I cover the hangar with polyester wadding, the thicker the better. The hook is covered with a rouleau loop, I’ve got a rouleau loop turner now and it does make life easier.

I make a tiny hole in the middle of the fabric and ease the hook through it. I can then slip stitch the fabric over the wadding with a smooth, neat seam underneath. I chose a quilting cotton for this one which has silver swirls on, it seemed to pick out the twinkle of the beads.

To neaten off the ends I turn them under and then gather them tightly. The little hole that is left can then be covered up with a pretty button.

I often just tie a ribbon around the hook but to link the sachet with the coat-hangar I decided to stitch some of the beads around the base and then added two of the flower beads. I can neatly tuck the sachet beads under the flowers to finish it off.

So that’s my entries this year, it was certainly a lot less stressful this year 🙂

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Finishing Touches

As I’ve mentioned once or twice, I’ve been decorating our house recently and I’ve tried, as I’ve done each room, to finish all the little touches that have been on my to-do list for ages. One of these was to recover the conservatory chairs.

I was given these chairs about fourteen years ago, they’re too comfortable to change but they were in need of a make-over. This is about the third or fourth time I’ve recovered them, I used the old cushions as the pattern, laying it on and cutting round.

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Isn’t the fabric gorgeous! We have a very nice curtain shop in Otley, they have fabulous window displays and sell beautiful fabrics, but they are well out of my price range. However I have found their sales are very good. They sell remnants, roll ends and display lengths very reasonably. This is a 3m length of Voyager fabric which had been in a window display, there isn’t any obvious sun damage and I just love the colours. There was actually about three or four lengths in this range and I could have quite happily bought them all! It usually sells at £30/m, I bought the 3m length for £30. It was an impulse buy and my original plan was to make some curtains for the little windows in my sewing room…only my windows weren’t quite so small as I imagined them!!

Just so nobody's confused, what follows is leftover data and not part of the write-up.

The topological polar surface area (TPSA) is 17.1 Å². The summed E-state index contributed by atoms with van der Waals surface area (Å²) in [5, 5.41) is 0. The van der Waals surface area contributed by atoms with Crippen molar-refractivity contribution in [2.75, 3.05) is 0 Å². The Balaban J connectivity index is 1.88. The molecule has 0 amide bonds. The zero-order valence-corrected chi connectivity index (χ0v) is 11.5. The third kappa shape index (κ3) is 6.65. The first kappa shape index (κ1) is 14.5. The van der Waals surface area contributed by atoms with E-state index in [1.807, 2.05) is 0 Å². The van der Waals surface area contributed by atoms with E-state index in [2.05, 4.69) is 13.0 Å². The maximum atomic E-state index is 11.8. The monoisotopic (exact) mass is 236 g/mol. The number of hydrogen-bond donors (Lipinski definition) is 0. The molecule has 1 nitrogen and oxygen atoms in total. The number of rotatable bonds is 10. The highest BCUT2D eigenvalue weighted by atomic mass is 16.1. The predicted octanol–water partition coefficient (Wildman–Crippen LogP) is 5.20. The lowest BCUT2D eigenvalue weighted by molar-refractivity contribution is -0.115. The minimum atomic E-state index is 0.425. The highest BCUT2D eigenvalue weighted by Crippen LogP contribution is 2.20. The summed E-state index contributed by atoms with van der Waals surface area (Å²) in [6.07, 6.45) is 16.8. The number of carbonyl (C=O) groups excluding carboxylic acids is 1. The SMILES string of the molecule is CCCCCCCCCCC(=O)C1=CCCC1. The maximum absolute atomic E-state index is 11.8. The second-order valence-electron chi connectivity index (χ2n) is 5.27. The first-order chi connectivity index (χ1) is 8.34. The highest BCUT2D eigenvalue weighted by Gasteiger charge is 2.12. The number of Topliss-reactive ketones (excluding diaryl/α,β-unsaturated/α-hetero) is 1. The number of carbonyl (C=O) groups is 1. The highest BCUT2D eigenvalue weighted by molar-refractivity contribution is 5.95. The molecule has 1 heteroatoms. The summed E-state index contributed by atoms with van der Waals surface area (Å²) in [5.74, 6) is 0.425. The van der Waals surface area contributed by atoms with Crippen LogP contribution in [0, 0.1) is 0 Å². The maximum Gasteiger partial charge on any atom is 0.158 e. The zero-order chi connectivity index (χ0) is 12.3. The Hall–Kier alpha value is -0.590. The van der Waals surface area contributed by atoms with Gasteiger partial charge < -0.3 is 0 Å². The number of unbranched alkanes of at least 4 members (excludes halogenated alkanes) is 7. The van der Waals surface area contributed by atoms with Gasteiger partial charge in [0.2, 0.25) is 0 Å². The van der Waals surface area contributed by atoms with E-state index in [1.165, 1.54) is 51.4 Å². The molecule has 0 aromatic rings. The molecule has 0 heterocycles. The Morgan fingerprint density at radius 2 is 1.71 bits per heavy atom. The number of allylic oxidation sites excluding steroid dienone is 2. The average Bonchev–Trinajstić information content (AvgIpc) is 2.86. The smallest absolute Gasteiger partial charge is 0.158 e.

Having painted our conservatory a lovely shade of blue, I realised the Voyager fabric went beautifully. I had just enough…and I mean ‘just’, I nearly had to use short lengths to make up the gusset.

I’ve never put zips in these cushions, if I want to wash them it’s quick enough to undo the hand-stitched opening and then slip-stitch closed again afterwards. They went together really easily and fairly quickly.

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I just love the colours in these cushions, I just want to paint the cane now as it is looking somewhat shabby, I’ve bought a tin of soft grey chalk paint but I think I need one of those stiff stubby stencil brushes, if anyone has done this any tips would be  gratefully received!

The conservatory is almost finished now, I think my next job here is to reupholster a footstool. I’ve started putting my pictures back on the wall, which when you’ve got as many as I have, is a major undertaking! I like what I call a ‘gallery wall’. I’ve started a mini arrangement in the conservatory which I’m really pleased with.